Uncle's Dream - Alma Books

Uncle's Dream - Alma Books (PDF)

2022 • 26 Pages • 3.25 MB • English
Posted July 01, 2022 • Submitted by Superman

Visit PDF download

Download PDF To download page

Summary of Uncle's Dream - Alma Books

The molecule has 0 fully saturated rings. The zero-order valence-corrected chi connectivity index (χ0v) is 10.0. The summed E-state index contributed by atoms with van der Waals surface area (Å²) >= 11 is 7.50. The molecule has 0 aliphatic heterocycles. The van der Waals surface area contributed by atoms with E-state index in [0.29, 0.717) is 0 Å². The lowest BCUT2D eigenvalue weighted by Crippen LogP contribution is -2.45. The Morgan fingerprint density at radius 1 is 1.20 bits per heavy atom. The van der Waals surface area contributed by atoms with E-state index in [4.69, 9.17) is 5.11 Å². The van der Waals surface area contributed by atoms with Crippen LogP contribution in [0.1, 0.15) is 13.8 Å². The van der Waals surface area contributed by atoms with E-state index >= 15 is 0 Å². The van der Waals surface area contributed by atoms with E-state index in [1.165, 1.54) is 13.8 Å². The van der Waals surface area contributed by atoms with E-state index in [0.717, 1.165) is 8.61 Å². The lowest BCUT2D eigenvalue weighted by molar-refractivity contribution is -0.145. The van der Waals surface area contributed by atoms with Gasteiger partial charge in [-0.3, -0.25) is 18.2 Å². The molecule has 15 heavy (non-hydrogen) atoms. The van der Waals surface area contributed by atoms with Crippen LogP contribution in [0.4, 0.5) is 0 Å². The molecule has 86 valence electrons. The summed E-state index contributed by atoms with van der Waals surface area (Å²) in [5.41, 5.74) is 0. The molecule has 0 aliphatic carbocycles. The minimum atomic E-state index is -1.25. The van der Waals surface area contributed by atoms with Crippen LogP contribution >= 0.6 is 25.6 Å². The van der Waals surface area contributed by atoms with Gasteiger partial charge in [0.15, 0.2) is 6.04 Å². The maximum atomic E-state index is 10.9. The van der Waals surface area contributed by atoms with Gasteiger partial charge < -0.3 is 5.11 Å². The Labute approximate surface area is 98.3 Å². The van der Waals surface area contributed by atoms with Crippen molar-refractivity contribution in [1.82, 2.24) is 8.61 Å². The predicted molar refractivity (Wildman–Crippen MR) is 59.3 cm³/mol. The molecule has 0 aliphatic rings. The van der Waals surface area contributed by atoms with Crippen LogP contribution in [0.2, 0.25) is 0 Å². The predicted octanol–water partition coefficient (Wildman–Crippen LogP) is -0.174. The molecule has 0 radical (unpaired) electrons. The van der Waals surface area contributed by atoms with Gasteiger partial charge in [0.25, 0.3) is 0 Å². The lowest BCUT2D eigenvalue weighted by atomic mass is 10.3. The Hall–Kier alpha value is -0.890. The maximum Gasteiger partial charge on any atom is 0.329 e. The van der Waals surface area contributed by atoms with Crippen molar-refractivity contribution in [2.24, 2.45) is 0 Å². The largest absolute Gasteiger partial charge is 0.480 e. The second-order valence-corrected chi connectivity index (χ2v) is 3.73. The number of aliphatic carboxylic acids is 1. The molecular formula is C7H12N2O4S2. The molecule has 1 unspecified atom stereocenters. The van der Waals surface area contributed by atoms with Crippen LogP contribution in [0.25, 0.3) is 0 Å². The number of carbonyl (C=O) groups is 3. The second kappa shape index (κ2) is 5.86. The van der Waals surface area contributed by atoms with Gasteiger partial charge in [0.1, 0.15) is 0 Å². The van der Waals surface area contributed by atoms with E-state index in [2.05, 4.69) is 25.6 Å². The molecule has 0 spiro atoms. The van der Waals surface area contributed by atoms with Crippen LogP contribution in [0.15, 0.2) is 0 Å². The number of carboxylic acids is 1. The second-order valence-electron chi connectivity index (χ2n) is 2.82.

Uncle’s Dream Uncle’s Dream Fyodor Dostoevsky Translated by Roger Cockrell ALMA CLASSICS alma classics an imprint of alma books ltd 3 Castle Yard Richmond Surrey TW10 6TF United Kingdom www.almaclassics.co.uk Uncle’s Dream first published in Russian as Дядюшкин сон in 1859 This edition first published by Alma Classics in 2020 Translation, Introduction and Notes © Roger Cockrell, 2020 Cover design by Will Dady Extra Material © Alma Books Ltd Printed in Great Britain by CPI Group (UK) Ltd, Croydon CR0 4YY isbn: 978-1-84749-768-0 All the pictures in this volume are reprinted with permission or pre sumed to be in the public domain. Every effort has been made to ascertain and acknowledge their copyright status, but should there have been any unwitting oversight on our part, we would be happy to rectify the error in subsequent printings. All rights reserved. No part of this publication may be reproduced, stored in or introduced into a retrieval system, or transmitted, in any form or by any means (electronic, mechanical, photocopying, recording or other- wise), without the prior written permission of the publisher. This book is sold subject to the condition that it shall not be resold, lent, hired out or otherwise circulated without the express prior consent of the publisher. Contents Introduction xi Uncle’s Dream 1 Chapter 1 3 Chapter 2 9 Chapter 3 15 Chapter 4 27 Chapter 5 41 Chapter 6 57 Chapter 7 69 Chapter 8 79 Chapter 9 89 Chapter 10 103 Chapter 11 113 Chapter 12 123 Chapter 13 133 Chapter 14 149 Chapter 15 157 Note on the Text 173 Notes 173 Extra Material 177 Fyodor Dostoevsky’s Life 179 Fyodor Dostoevsky’s Works 192 Select Bibliography 203 Acknowledgements 205 Other books by fyodor dostoevsky published by Alma Classics The Adolescent (tr. by Dora O’Brien) Devils (tr. by Roger Cockrell) The Double (tr. by Hugh Aplin) The Eternal Husband (tr. by Hugh Aplin) The Gambler (tr. by Hugh Aplin) The House of the Dead (tr. by Roger Cockrell) Humiliated and Insulted (tr. by Ignat Avsey) The Idiot (tr. Ignat Avsey) Notes from Underground (tr. by Kyril Zinovieff and Jenny Hughes) Poor People (tr. by Hugh Aplin) Winter Notes on Summer Impressions (tr. by Kyril FitzLyon) Fyodor Dostoevsky (1821–81) Mikhail Andreyevich Dostoevsky, Fyodor’s father Maria Fyodorovna Dostoevskaya, Fyodor’s mother Mikhail Mikhailovich Dostoevsky, Fyodor’s brother Maria Dmitrievna Dostoevskaya, Fyodor’s first wife Uncle’s Dream (From the Chronicles of Mordasov)* 3 Chapter 1 M aria alexandrovna moskalyova is of course the first lady of Mordasov – of that there cannot be the slightest doubt. She behaves in a way that seems to suggest she has no need of anyone, but that on the contrary everyone needs her. True, hardly anybody loves her, and there are even very many who genuinely detest her – but on the other hand everyone is afraid of her, and that is precisely what she needs. Such a requirement is a clear sign of manipulative behaviour. How is it, for example, that Maria Alexandrovna, with her inordinate fondness for gossip, is unable to fall asleep at night unless she has heard something new the day before – how is it that she is nevertheless able to conduct herself so that, look- ing at her, you would never think that this grand lady was herself the greatest gossip in the world – or in Mordasov, at least? Quite the opposite: it seems that gossip has no choice but to melt away in her presence; that all the scandalmongers themselves can do is to go red in the face and quiver from fear, like schoolboys in front of their teacher, and that the conver- sation must turn only to topics of the highest possible tone. She knows such serious and outrageous things about one or two of the Mordasov residents, for example, that, were she to relate them at an opportune moment and substantiate them in a way of which only she is capable, Mordasov would experi- ence the equivalent of the Lisbon earthquake.* She keeps these secrets very much to herself, however, and will divulge them only at exceptional moments, and even then only to her clos- est acquaintances. She will scare people by teasingly hinting at what she knows, preferring to keep the gentleman or lady 4 uncle’s dream in perpetual suspense rather than shocking them once and for all. What a mind – what a brilliant tactical brain! Maria Alexandrovna has always been distinguished among us for her exemplary comme il faut,* which everyone strives to imitate. As far as her comme il faut is concerned, no other Mordasov lady comes close to her. As we can testify, she is able, for example, to destroy, rip to pieces, annihilate a female rival with a single word, while at the same time pretending not to be aware she has said anything. Everyone knows that the ability to do this is a characteristic of the most exalted society. Generally speaking, with such tricks she surpasses Chevalier Pinetti* himself. She is enormously well connected. Many visitors to Mordasov have left the town in raptures at the way she has received them, and have even continued to correspond with her. People have even written poems to her – poems which Maria Alexandrovna will proudly show everyone. One visiting writer once dedicated a short story to her, reading it to her at a soirée and prompting an extraordinarily positive response. One German scientist, who had come from Karlsruhe to investigate a particular species of horned worm that can be found in our province and who had written four volumes in quarto about it, was so enchanted by Maria Alexandrovna’s kind hospitality that to this day he continues writing to her from Karlsruhe in the most respectful and tactful manner. Maria Alexandrovna used to be compared in certain respects to Napoleon. Her enemies naturally used to turn this into a joke, but more for caricature’s sake than out of regard for the truth. But while fully recognizing how strange such a comparison was, I venture nevertheless to pose an innocent question: can anyone tell me why it was that Napoleon’s head began to swim once he had risen to such a great height? The advocates of the Ancien Régime maintained it was not only because Napoleon was not of royal lineage, but that he was not even a gentilhomme of good breeding. He therefore took fright at the thought of how high he had 5 chapter 1 climbed and remembered his true place in life. Despite the self-evident ingenuity of such a surmise, so suggestive of the former French court at its most brilliant, I shall venture to append my own comment: why is it that Maria Alexandrovna never ever allows her head to swim and always remains the first lady of Mordasov? There have, for example, been occa- sions when people have wondered how Maria Alexandrovna is going to react to certain difficult circumstances. But the difficult circumstances have come and gone and… they have not affected her at all! Everything has stayed just as it was before – one might almost say they are even better than before. Everybody remembers, for example, the occasion when her husband, Afanasy Matveich, lost his job as a result of incom- petence and feeble-mindedness, having provoked the anger of a visiting government inspector. Everyone thought that Maria Alexandrovna would become dejected and stoop to begging and imploring – in short, passively accept her fate. Nothing of the sort: Maria Alexandrovna realized there would be no point in trying to implore anyone, and arranged matters so that her influence on society remained totally undiminished, with her house continuing to be seen as Mordasov’s leading residence. The public prosecutor’s wife, Anna Nikolayevna Antipova, Maria Alexandrovna’s sworn enemy (although ostensibly her friend) was already trumpeting victory, but when people saw how difficult it was to put Maria Alexandrovna off her stride, they realized she had put down roots much more deeply than they had previously thought. Incidentally, now that we have mentioned him, let us say a few words about Afanasy Matveich, Maria Alexandrovna’s husband. Firstly, he is a man of very imposing appearance and highly respectable principles. But at critical moments he gets flustered, with the dumb look of a sheep who cannot believe what he is seeing. He looks unusually imposing, especially when he is wearing his white bow tie at name-day celebrations. 6 uncle’s dream But this impression of a grand, commanding presence lasts only until the moment he opens his mouth. Forgive me, but at this point you have to cover your ears. The general opinion is that he is totally unworthy of being Maria Alexandrovna’s husband. He is where he is solely because of Maria Alexandrovna’s bril- liance. In my radical opinion, he should have gone off long ago and become a scarecrow – only then would he have been able to perform a useful service for his countrymen. It was therefore a brilliant idea for Maria Alexandrovna to dispatch Afanasy Matveich off to her out-of-town estate of one hundred and twenty serfs, some three versts from Mordasov. Let me say in passing that this estate was her only source of income, enabling her to maintain the high aristocratic standards of her town house with such dignity. Everyone understood that the only reason she had kept Afanasy Matveich by her side was because he had an official position and received a salary, together with… other income. But as soon as he stopped receiving a salary and this other income, he was immediately dismissed as being ineffectual and totally useless. And everyone praised Maria Alexandrovna for her decisiveness and clear judgement. In his country house Afanasy Matveich is in seventh heaven. I have driven out to see him, and spent a rather pleasant whole hour with him. He tries on his white bow ties, and cleans his own boots – not because he has to, but only from the aesthetic pleasure it gives him, as he loves his boots to be gleaming. He drinks tea three times a day, is extremely fond of his visits to the bathhouse and is in general very satisfied. Do you remember the vile story that caused such a to-do here about a year and a half ago – the story concerning Zinaida Afanasyevna, the only daughter of Maria Alexandrovna and Afanasy Matveich? Zinaida is an undoubted beauty, excellently educated, but she is twenty-three years old and still unmarried. Among the reasons explaining why Zinaida is still unmarried, one of the most important is thought to be the dark rumours that surfaced a 7 chapter 1 year and a half ago relating to certain mysterious links with a less than impressive district schoolteacher – rumours which are still circulating as I write. There is still talk of some love note, written by Zina, which was supposed to have been passed from hand to hand in Mordasov. But tell me: who has seen this note? If it has been passed from hand to hand, where has it got to now? Everybody has heard about it, but nobody has seen it. I, for one, have never met a single person who has actually ever seen this note. Mention it to Maria Alexandrovna, and she will simply have no idea what you’re talking about. Now, imagine that there actually was something and that Zina did write a note (I myself think there is no doubt that she did): what skill on Maria Alexandrovna’s part! To be able to suppress, to put an end to such an embarrassing, scandalous matter! Not a trace, not a hint! Maria Alexandrovna totally ignores such base accusations now, yet God knows how much effort she must have made to protect the unsullied honour of her only daughter! The fact that Zina is still unmarried is perfectly understandable: where can you find eligible bachelors in this place? She would be fit only for a sovereign prince. Have you ever seen such a beauty in all your life? True, she is proud – too proud. People say that Mozglyakov is seeking her hand, but a wedding is hardly likely. What can one say about Mozglyakov? True, he is young, not bad-looking, a Petersburg dandy with one hundred and fifty unmortgaged serfs. But, first of all, he’s not quite all there upstairs. A fly-by-night and gasbag, with some new ideas or other! And in any case, what are one hundred and fifty serfs, especially when you have all the latest ideas? Such a wedding is out of the question! Everything that my gracious readers have read up to this point was written some five months ago, purely for emotional reasons. I must confess in advance I have a soft spot for Maria Alexandrovna. I wanted to write something along the lines of a hymn of praise to this magnificent lady, setting it all out in